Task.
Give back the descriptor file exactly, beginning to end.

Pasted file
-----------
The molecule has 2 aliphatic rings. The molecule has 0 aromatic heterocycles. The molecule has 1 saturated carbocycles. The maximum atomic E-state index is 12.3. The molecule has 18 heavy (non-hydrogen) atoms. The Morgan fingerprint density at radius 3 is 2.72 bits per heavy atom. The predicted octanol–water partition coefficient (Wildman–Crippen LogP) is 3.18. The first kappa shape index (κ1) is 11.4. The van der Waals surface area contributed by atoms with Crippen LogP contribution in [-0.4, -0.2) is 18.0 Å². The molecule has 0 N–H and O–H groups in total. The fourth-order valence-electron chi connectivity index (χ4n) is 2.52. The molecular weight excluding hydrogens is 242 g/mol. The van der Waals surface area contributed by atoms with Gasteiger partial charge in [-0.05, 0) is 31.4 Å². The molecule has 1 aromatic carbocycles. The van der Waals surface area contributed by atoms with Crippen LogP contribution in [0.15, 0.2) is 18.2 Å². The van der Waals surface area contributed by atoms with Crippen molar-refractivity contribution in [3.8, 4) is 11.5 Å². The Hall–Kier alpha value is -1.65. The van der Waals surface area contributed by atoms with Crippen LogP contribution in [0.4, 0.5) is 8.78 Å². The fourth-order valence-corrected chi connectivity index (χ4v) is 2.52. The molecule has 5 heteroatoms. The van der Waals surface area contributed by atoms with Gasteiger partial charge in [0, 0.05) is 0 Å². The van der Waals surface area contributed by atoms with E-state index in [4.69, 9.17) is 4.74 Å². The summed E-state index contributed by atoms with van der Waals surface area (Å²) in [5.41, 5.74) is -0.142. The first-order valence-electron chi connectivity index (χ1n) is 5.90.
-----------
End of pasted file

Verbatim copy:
The molecule has 2 aliphatic rings. The molecule has 0 aromatic heterocycles. The molecule has 1 saturated carbocycles. The maximum atomic E-state index is 12.3. The molecule has 18 heavy (non-hydrogen) atoms. The Morgan fingerprint density at radius 3 is 2.72 bits per heavy atom. The predicted octanol–water partition coefficient (Wildman–Crippen LogP) is 3.18. The first kappa shape index (κ1) is 11.4. The van der Waals surface area contributed by atoms with Crippen LogP contribution in [-0.4, -0.2) is 18.0 Å². The molecule has 0 N–H and O–H groups in total. The fourth-order valence-electron chi connectivity index (χ4n) is 2.52. The molecular weight excluding hydrogens is 242 g/mol. The van der Waals surface area contributed by atoms with Gasteiger partial charge in [-0.05, 0) is 31.4 Å². The molecule has 1 aromatic carbocycles. The van der Waals surface area contributed by atoms with Crippen LogP contribution in [0.15, 0.2) is 18.2 Å². The van der Waals surface area contributed by atoms with Crippen molar-refractivity contribution in [3.8, 4) is 11.5 Å². The Hall–Kier alpha value is -1.65. The van der Waals surface area contributed by atoms with Crippen LogP contribution in [0.4, 0.5) is 8.78 Å². The fourth-order valence-corrected chi connectivity index (χ4v) is 2.52. The molecule has 5 heteroatoms. The van der Waals surface area contributed by atoms with Gasteiger partial charge in [0, 0.05) is 0 Å². The van der Waals surface area contributed by atoms with E-state index in [4.69, 9.17) is 4.74 Å². The summed E-state index contributed by atoms with van der Waals surface area (Å²) in [5.41, 5.74) is -0.142. The first-order valence-electron chi connectivity index (χ1n) is 5.90.